“Love, Stargirl,” a good book. A really good book!

Yesterday (my “now” as I type this), Thursday, I did not want to write a blog. Not even Blog Number 444, which this happens to be. So yesterday afternoon (aka “this” afternoon) I used the time I’d set aside to draft the blog to instead finish reading a good book.


This makes perfect sense to me.


It’s a book I think you’d enjoy, Lily, though it’s a teenage coming-of-age and relationships kind of book instead of history or fantasy.


Please tell me it’s not The Pink Dress.


It is not The Pink Dress, which, though loved by many, is not my kind of read, either. Plus I have the memory of a very nasty fight with my best friend in the seventh grade over it. She thought The Pink Dress was a good book and opted to drive her point home by ridiculing me for reading a fantasy novel, what she called a “baby book.”

That memory stings me, too.

Wait, is it the best friend I have now?

Yes, 9. We’ll talk about it later, okay?

The good book I turned to yesterday is Love, Stargirl by Jerry Spinelli. It’s been around since 2007 and is the sequel or, as the cover says, “Bestselling companion novel to STARGIRL.” I read that one too, of course, and went head-over-heels for it as I rarely do, though there are many books I like a great deal.*


How come you went head-over-heels?


Partly because Stargirl (birth name Susan, which she has changed several times) is an open-hearted, eccentric person who is continually trying to figure people out and brighten their days. The first book is told by her friend Leo, who really likes her but is torn between this and what all the other kids at their high school think because she’s just too different for them to accept. It gets into some pretty serious themes, like tribalism and the tribal urge to ostracize and even destroy people who are different.


Like the way real-life kids can be mean?


Exactly. Sad to say, adults can be like that, too.


The second book, the one I just finished, is told by Stargirl, herself. Ultimately, Leo, with many regrets, rejects her in favor of going with the security of the high school tribe. Her family has moved across the country since this happened. The second book is epistolary.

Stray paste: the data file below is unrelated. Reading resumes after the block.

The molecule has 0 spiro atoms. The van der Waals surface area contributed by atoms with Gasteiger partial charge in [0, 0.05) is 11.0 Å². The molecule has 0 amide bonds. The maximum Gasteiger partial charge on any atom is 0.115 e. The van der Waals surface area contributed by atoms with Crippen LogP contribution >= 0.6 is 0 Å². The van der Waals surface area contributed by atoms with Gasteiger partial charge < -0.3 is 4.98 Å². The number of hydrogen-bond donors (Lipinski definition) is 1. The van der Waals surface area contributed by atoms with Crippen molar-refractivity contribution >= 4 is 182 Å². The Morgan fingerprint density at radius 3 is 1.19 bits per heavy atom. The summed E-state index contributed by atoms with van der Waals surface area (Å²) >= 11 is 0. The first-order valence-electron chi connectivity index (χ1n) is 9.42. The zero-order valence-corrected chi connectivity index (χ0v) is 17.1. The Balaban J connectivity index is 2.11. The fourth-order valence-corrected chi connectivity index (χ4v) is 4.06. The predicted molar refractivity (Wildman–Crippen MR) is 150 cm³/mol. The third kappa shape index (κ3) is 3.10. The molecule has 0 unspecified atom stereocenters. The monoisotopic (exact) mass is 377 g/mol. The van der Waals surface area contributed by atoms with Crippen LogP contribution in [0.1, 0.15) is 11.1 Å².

It’s what?


Written in the form of a letter, in this case a year-long letter from Stargirl to Leo. At one point Stargirl decides to build a solstice clock by marking the position of sunrise once a week in order to create a very special event on the winter solstice. All kinds of wonderful and difficult stuff happens in between, of course. Lots of it is about figuring out how to help people, “outsiders,” who are hurting emotionally, as well as working through her feelings about being rejected by Leo.


The solstice clock- -that’s what hit me after last week’s blog about my 1998 night sky experience in Joshua Tree National Park. Through the months-long making of the clock the book resolved in bringing together a community to share a moment in awe of nature, an intense spiritual event without a church or religion to separate it into any particular tribe. An event for the entire human tribe to share. This makes it an especially good book for this time of year, when darker days can feel depressing. The sun will return!


An early holiday gift to self: time with a good book.




*Both books were recommended to me by a fair circuit friend I met when Bruce and I were touring as Nevada Slim and Cimarron Sue. This particular friend had the guts to pursue a masters in library science in her sixties and came out at the top of her class! Hats off to Karen Quest who now, in addition to her stilt-walking, whip cracking cowgirl variety act, is a children’s librarian, too.

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